Pronunciation

Pronunciation

Pronunciation

I have formally studied six languages to fluency, taught myself another and am now learning Thai and Thai is hard enough for me! I perfectly understand how difficult pronunciation must be for most other students of it.
However, I hear it every day, which should make it easier – trying to learn Thai and the correct pronunciation of it abroad a few hours a week would be impossible.
People will often say something to me in English, but it makes no sense or I get it wrong and this is often because people try to translate their own language word for word.
So Thais miss a lot of words out that we in the West are looking for to complete the sense: like: the verb ‘to be’, and personal pronouns like I, we, he etc.
A tip is to assume they are talking about themselves and their own first, in the present tense.
So ‘Love Mum’ becomes ‘I love my Mum’
‘Go town’ becomes ‘I am going into town later on today’.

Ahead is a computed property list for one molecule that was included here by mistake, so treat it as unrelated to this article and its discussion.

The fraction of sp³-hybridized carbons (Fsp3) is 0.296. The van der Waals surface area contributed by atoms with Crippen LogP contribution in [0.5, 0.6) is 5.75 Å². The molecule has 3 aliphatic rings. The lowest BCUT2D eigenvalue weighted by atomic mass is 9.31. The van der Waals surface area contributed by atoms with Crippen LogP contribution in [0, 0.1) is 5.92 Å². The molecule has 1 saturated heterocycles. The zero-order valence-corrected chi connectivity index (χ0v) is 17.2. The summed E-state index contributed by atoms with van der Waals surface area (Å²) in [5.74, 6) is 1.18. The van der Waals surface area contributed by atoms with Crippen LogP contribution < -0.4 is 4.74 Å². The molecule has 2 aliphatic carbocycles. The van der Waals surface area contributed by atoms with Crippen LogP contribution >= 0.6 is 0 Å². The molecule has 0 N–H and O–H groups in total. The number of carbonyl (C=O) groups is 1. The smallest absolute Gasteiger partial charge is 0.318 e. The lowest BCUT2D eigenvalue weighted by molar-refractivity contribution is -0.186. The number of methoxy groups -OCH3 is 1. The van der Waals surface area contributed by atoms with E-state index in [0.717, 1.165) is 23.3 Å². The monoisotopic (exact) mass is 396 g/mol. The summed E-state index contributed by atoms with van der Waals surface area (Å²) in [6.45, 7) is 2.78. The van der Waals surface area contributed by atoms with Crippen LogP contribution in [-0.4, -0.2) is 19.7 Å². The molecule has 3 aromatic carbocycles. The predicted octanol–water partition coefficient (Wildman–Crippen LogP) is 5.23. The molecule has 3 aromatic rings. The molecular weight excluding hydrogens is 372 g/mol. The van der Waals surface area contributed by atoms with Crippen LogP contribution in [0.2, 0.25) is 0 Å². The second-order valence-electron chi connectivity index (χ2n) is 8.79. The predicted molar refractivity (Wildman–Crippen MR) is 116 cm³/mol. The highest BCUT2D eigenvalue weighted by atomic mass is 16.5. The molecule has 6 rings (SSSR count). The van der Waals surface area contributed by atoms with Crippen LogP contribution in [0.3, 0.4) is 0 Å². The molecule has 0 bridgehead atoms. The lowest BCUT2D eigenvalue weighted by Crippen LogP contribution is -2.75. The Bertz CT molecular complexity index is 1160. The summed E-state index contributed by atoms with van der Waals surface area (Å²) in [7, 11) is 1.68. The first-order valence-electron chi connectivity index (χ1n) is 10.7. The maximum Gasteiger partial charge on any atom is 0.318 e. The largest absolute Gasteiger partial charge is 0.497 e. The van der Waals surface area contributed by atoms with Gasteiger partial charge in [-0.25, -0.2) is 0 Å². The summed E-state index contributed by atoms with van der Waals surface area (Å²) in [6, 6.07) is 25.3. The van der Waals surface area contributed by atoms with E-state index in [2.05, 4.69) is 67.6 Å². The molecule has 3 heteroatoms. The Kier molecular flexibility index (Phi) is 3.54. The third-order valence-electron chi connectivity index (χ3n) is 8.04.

‘Go home’ (bpai bahn) usually means ‘Let’s go home’ unless it’s spoken angrily 🙂
Further complications in Thai pronunciation are that Thai words can only end with one of six sounds (so ‘football’ becomes ‘footbon’) and they don’t aspirate the last letter (a bit like the French), they swallow them. So, ‘house’ becomes ‘hou’; screen becomes skee; bike becomes buy, whereas English-speakers tend to explode the ending of words (to mark their ending, like the German glottal stop).
If you listen really closely you can hear them say the last letters, but it was very hard for me and I’m not deaf.
A man asked me what ‘funtock’ was in English the other day, I said ‘rain’.
‘Ray’ he kept repeating to himself.
‘No,’ I corrected ‘Rainnneh’
He pronounced it with such a heavy ‘N’ that no-one would ever understand him whichever version of the word he used.
However, he has a rotten memory, so it doesn’t matter. He’s been asking me words for ten years and has never remembered one of them.
Neem just told me that it’s ‘Buy Mum Day’.
‘What?’ I asked not so incredulously as I would have done ten years ago suspecting the pronunciation.
‘Buy for Mum Day,’ she said trying to be helpful.
‘It was Mothers’ Day on the 12th,’ I reminded her, knowing that I was missing something.
‘No, keep fit, Bicycle for Mums’ Day. Can I borrow your bike?’
How can you possibly guess that from the words ‘Buy Mum Day’?

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All the best,

Owen

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